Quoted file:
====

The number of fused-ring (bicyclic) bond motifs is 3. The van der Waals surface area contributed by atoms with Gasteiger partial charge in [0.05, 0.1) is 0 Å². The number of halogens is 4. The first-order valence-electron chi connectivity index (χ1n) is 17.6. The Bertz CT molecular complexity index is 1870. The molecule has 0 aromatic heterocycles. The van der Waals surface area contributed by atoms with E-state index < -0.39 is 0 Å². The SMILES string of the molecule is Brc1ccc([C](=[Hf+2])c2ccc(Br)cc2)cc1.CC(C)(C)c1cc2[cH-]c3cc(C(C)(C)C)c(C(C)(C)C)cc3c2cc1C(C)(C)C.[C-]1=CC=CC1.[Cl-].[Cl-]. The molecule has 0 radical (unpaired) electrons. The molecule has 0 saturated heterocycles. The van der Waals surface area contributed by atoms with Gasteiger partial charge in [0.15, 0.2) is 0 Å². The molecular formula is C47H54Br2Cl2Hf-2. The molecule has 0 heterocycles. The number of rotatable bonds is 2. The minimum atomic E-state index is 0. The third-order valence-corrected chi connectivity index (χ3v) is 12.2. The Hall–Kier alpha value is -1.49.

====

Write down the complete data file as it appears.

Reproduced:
The number of fused-ring (bicyclic) bond motifs is 3. The van der Waals surface area contributed by atoms with Gasteiger partial charge in [0.05, 0.1) is 0 Å². The number of halogens is 4. The first-order valence-electron chi connectivity index (χ1n) is 17.6. The Bertz CT molecular complexity index is 1870. The molecule has 0 aromatic heterocycles. The van der Waals surface area contributed by atoms with E-state index < -0.39 is 0 Å². The SMILES string of the molecule is Brc1ccc([C](=[Hf+2])c2ccc(Br)cc2)cc1.CC(C)(C)c1cc2[cH-]c3cc(C(C)(C)C)c(C(C)(C)C)cc3c2cc1C(C)(C)C.[C-]1=CC=CC1.[Cl-].[Cl-]. The molecule has 0 radical (unpaired) electrons. The molecule has 0 saturated heterocycles. The van der Waals surface area contributed by atoms with Gasteiger partial charge in [0.15, 0.2) is 0 Å². The molecular formula is C47H54Br2Cl2Hf-2. The molecule has 0 heterocycles. The number of rotatable bonds is 2. The minimum atomic E-state index is 0. The third-order valence-corrected chi connectivity index (χ3v) is 12.2. The Hall–Kier alpha value is -1.49.